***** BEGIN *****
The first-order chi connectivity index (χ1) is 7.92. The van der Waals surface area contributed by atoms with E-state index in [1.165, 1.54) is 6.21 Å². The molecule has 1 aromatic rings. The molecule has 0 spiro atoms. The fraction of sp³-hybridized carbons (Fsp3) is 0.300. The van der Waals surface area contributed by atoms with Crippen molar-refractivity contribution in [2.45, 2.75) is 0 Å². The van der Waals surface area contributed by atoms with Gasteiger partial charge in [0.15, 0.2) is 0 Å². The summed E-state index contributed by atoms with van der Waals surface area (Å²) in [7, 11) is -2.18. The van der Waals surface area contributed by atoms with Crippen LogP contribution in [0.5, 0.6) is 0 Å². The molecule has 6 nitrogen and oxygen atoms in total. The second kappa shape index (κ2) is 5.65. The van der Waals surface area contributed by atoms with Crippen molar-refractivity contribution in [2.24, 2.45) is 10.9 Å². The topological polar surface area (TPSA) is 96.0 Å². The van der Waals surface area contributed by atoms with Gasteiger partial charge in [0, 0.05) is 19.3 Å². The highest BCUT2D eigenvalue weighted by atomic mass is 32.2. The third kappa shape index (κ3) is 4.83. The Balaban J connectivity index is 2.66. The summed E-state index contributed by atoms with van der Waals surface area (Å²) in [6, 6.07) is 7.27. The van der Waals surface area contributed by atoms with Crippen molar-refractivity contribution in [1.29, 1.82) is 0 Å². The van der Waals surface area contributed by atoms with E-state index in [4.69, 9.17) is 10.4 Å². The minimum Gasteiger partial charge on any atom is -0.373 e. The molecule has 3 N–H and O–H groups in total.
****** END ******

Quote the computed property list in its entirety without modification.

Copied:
The first-order chi connectivity index (χ1) is 7.92. The van der Waals surface area contributed by atoms with E-state index in [1.165, 1.54) is 6.21 Å². The molecule has 1 aromatic rings. The molecule has 0 spiro atoms. The fraction of sp³-hybridized carbons (Fsp3) is 0.300. The van der Waals surface area contributed by atoms with Crippen molar-refractivity contribution in [2.45, 2.75) is 0 Å². The van der Waals surface area contributed by atoms with Gasteiger partial charge in [0.15, 0.2) is 0 Å². The summed E-state index contributed by atoms with van der Waals surface area (Å²) in [7, 11) is -2.18. The van der Waals surface area contributed by atoms with Crippen LogP contribution in [0.5, 0.6) is 0 Å². The molecule has 6 nitrogen and oxygen atoms in total. The second kappa shape index (κ2) is 5.65. The van der Waals surface area contributed by atoms with Crippen molar-refractivity contribution in [2.24, 2.45) is 10.9 Å². The topological polar surface area (TPSA) is 96.0 Å². The van der Waals surface area contributed by atoms with Gasteiger partial charge in [0, 0.05) is 19.3 Å². The highest BCUT2D eigenvalue weighted by atomic mass is 32.2. The third kappa shape index (κ3) is 4.83. The Balaban J connectivity index is 2.66. The summed E-state index contributed by atoms with van der Waals surface area (Å²) in [6, 6.07) is 7.27. The van der Waals surface area contributed by atoms with Crippen molar-refractivity contribution in [1.29, 1.82) is 0 Å². The van der Waals surface area contributed by atoms with E-state index in [4.69, 9.17) is 10.4 Å². The minimum Gasteiger partial charge on any atom is -0.373 e. The molecule has 3 N–H and O–H groups in total.